WASHINGTON — The FBI Washington Field Office and Metropolitan Police recovered two teenagers coerced into sex trafficking, with seven suspects now under arrest.
According to police, between April 25 and May 16, the suspects “knowingly recruited, enticed, harbored, transported, provided, obtained, and maintained juveniles for commercial sex acts.”
In October, two additional people were arrested.
On Monday, a 45 year old adult female, of Capital Heights, MD, was arrested and charged with Obstruction of Justice in a Sex Trafficking of Children Investigation and Conspiracy to Commit Sex Trafficking of Children
On Saturday, 21 year old Dyamond Smith, of Oxon Hill, MD, was arrested and charged with Conspiracy to Commit Sex Trafficking of Children.
In July, five people were arrested. Curtis Fowler, 24, of Southwest, D.C., was arrested and charged with "Sex Trafficking of Children," pursuant to a D.C. District Court arrest warrant.
Willis Lewis, 45, Ashley Taylor, 26, Rodrick Barton, 23, -- all from Oxon Hill, Md. -- and Brittany Alleesse-Nancy Jones, 30, of Suitland, Md., were arrested and charged with "Sex Trafficking of Children," also pursuant to a D.C. District Court arrest warrant.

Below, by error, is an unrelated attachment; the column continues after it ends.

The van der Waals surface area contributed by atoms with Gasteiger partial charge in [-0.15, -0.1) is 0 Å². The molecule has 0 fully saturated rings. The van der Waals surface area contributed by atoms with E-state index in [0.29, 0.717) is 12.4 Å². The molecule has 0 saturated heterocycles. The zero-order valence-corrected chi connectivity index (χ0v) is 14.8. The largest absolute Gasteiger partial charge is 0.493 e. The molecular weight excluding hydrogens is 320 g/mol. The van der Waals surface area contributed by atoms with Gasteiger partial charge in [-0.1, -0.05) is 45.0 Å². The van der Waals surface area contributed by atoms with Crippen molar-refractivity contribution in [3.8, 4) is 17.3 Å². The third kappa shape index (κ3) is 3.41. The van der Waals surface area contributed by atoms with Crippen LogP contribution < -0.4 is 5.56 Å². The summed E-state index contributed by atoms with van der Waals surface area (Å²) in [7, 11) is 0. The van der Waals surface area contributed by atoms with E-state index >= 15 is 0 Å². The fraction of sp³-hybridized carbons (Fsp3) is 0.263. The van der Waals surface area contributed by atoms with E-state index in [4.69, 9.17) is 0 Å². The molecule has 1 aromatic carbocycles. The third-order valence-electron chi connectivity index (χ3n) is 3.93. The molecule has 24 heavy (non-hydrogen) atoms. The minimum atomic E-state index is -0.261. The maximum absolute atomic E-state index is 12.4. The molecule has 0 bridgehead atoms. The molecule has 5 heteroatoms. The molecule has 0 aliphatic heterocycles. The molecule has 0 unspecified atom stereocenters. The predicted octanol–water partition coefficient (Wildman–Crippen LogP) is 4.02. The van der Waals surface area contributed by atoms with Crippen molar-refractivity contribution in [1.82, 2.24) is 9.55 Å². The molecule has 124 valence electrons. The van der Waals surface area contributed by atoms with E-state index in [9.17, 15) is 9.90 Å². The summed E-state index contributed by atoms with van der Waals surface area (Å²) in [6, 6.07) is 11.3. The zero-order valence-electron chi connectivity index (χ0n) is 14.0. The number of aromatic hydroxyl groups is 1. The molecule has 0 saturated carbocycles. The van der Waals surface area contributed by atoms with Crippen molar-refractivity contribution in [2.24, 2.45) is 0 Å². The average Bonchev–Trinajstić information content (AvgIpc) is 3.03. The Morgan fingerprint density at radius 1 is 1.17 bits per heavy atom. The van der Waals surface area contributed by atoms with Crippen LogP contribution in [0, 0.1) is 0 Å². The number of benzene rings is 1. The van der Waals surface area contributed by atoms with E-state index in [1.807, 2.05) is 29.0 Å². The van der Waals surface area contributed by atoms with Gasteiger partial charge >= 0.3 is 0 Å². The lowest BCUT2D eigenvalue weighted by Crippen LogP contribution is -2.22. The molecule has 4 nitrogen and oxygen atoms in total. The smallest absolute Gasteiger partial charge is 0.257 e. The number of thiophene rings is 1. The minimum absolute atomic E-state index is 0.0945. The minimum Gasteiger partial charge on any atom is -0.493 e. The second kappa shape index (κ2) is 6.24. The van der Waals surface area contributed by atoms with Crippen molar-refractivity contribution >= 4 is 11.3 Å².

The operation was part of a nation-wide FBI effort known as the Innocence Lost National Initiative. The coordinated program recovered 103 child victims across the country and led to the arrest of 67 sex traffickers.
“It's a huge sense of accomplishment, no question,” said Tim Dunham, FBI Special Agent in Charge of the Washington Field Office Criminal Division. “At the same time, there's the sense that there's a lot more to do.”
Law enforcement reported 84 cases of human trafficking in the District last year, according to figures kept by the National Human Trafficking Hotline.
When authorities are able to make rescues, victim specialists like Lori Wolkoff of the FBI have a central priority.
“Making sure that they understand that they're safe now,” Wolkoff said in an interview. “And then building from that safe place that they are in now, and finding a way to say that we're here to help them.”
The operation in the District already resulted in one guilty plea. Details of how and where law enforcement found the two teens are being kept confidential as the cases head to court.
“It's a crime that seems to be in the shadows, but happens all around us,” Dunham said.
“We would ask the public to be aware, and if they think they're seeing signs that are indicative of potential child trafficking, to contact the FBI and let us know about it so that we can do something to save the children at risk.”